Which Spectrum Bands Will be Used for 5G Services?

The Telecom Regulatory Authority of India (TRAI) is currently working on the fresh reserve pricing for the spectrum bands that will be on offer during the 5G spectrum auctions. This time around, the Department of Telecommunications (DoT) has decided that spectrum in the 600 MHz band will be on offer to the telcos as well.

But the only issue is, the base pricing of the spectrum in several bands needs to be feasible for the telcos. If the telcos find the pricing too expensive, they will have no other option but to ignore the spectrum on offer from the government.

The spectrum bands which will be used for 5G are — 600 MHz, 700 MHz, 800 MHz, 900 MHz, 1800 MHz, 2100 MHz, 2300 MHz, 3.5 GHz, 26 GHz, and possibly 28 GHz.

Spectrum is an area where the telcos and the satellite communications companies are at a difference of opinion. The satcom companies want the government to leave the frequencies in the 28 GHz band for satellite broadband, but the telcos feel like they need the airwaves in the 28 GHz band as well.

Not just this, but there is also the question of how will the government allocate this spectrum. Satcom companies are geared towards the opinion that the government should administratively allocate the spectrum depending on the requirements, while the telcos are of the opinion that the government should only auction the spectrum, which will help in maintaining transparency.

Indian Market Getting Ripe for 5G Services

One thing that the telcos will appreciate is that the Indian market is ready for the launch of 5G services. This is because it has happened for the first time that people already have smartphones that support network technology which hasn’t even been launched yet. There are millions of Indians who carry 5G enabled smartphones today.

This will help the telecom operators in maximising their revenues and reach the break-even point earlier than anticipated. Further, the enterprises are also in huge need of digital services and use cases that 5G would enable. Be it healthcare, education, or the online gaming industry; every industry would require 5G services.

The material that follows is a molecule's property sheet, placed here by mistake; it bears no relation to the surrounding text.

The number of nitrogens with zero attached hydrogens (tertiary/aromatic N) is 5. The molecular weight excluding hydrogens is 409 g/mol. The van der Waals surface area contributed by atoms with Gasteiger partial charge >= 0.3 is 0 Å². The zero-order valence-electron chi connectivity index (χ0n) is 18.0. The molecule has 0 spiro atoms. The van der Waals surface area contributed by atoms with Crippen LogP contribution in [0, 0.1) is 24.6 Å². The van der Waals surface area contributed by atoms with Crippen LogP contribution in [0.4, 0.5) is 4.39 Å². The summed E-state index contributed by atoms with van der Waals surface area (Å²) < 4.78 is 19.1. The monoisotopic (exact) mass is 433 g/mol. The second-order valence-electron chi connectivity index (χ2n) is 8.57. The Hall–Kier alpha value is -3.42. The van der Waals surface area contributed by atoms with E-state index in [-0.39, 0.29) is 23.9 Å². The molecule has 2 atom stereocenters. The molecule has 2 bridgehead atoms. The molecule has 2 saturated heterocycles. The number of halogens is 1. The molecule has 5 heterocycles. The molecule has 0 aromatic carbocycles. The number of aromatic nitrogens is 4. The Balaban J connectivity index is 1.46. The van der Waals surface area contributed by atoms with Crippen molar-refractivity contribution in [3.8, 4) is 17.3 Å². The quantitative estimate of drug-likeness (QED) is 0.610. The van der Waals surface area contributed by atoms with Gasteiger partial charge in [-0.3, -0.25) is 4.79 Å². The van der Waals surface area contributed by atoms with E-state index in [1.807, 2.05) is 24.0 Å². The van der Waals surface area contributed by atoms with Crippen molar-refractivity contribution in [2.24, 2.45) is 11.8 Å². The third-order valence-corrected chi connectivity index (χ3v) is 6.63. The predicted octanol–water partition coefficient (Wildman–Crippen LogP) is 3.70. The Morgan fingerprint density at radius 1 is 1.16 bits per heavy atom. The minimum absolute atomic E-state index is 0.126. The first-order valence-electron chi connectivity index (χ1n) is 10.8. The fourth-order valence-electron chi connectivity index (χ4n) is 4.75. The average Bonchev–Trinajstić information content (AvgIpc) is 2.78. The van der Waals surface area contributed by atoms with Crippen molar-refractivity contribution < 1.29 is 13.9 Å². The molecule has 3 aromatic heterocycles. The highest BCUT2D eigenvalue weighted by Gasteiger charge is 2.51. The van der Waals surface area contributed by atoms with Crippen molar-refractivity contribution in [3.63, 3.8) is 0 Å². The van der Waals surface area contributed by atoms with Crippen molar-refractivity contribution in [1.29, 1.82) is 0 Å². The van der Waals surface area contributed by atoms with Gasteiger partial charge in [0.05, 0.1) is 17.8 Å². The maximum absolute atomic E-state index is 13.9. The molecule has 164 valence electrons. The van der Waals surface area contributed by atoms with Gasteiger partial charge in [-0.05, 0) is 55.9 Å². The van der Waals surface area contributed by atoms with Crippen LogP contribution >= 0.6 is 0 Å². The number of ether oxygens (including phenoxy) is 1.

With legacy networks, the telcos would first launch the service, then educate the customers about the need and benefits of those services, then smartphones supporting those services would arrive in the market, and only then the telcos would get an opportunity to earn revenues. This involves education costs to the customers, to the enterprises, as well as time costs for the companies. But with 5G, that won’t be the case.

Users already have a huge interest in 5G smartphones, and thus the Indian market will be more than ready to consume 5G services as and when they launch.

5G vs 5Gi

So India had come out with its own 5G standard, namely 5Gi. While 5Gi was made to enhance rural connectivity, it also posed certain significant problems. With 5Gi, the smartphone companies, as well as telecom gear vendors, faced the threat of rising costs. Indian consumers would have to pay more to get these 5Gi supported devices.

This was because 5Gi products would need to be tailored specially for India. The vendors and manufacturers would have to make products on a very low scale, especially for the Indian market, and the other markets would be getting 3GPP’s 5G supported products. This would have contributed to the rising costs for Indian consumers. It would have further locked out India from the rest of the world.

If a 5Gi supportive smartphone was in a foreign environment such as the United States (U.S.), it wouldn’t have been able to connect with the 5G network present there as it is a 5Gi supportive device.

However, according to a recent statement from the 3GPP, it has been confirmed that 5Gi is being merged with the 5G standard of 3GPP. A plan of action for the same has already been confirmed. So people who are worried about India making the mistake of going ahead with 5Gi can rest easy as it won’t happen anymore.

When Will 5G be Available in India?

5G should launch in the second half of 2022. The spectrum auctions are likely to happen during May or June 2022 as the telcos are still in the trial phase. Even TRAI hasn’t come up with fresh base pricing as of yet.

There could be more delays and unseen challenges. But if things stay on course and everything goes the way it has been assumed it will, India might see the first 5G network going live during August 15, 2022.

The government wants the telcos to try and make an effort to launch 5G by August 15, 2022. It is a very special day for the country as August 15 is India’s official Independence Day, the launch of the 5G network on that particular day would hold a lot of significance.

But again, it will take a few years before it reaches everyone in India. PAN-India 5G coverage is expected by 2025 or 2026 by the latest. This is because the telcos would have to incur huge amounts of money to deploy new equipment and upgrade existing technology to ensure a smooth 5G network service is delivered.

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Tanay is someone with whom you can chill and talk about technology and life. A fitness enthusiast and cricketer, he loves to read and write.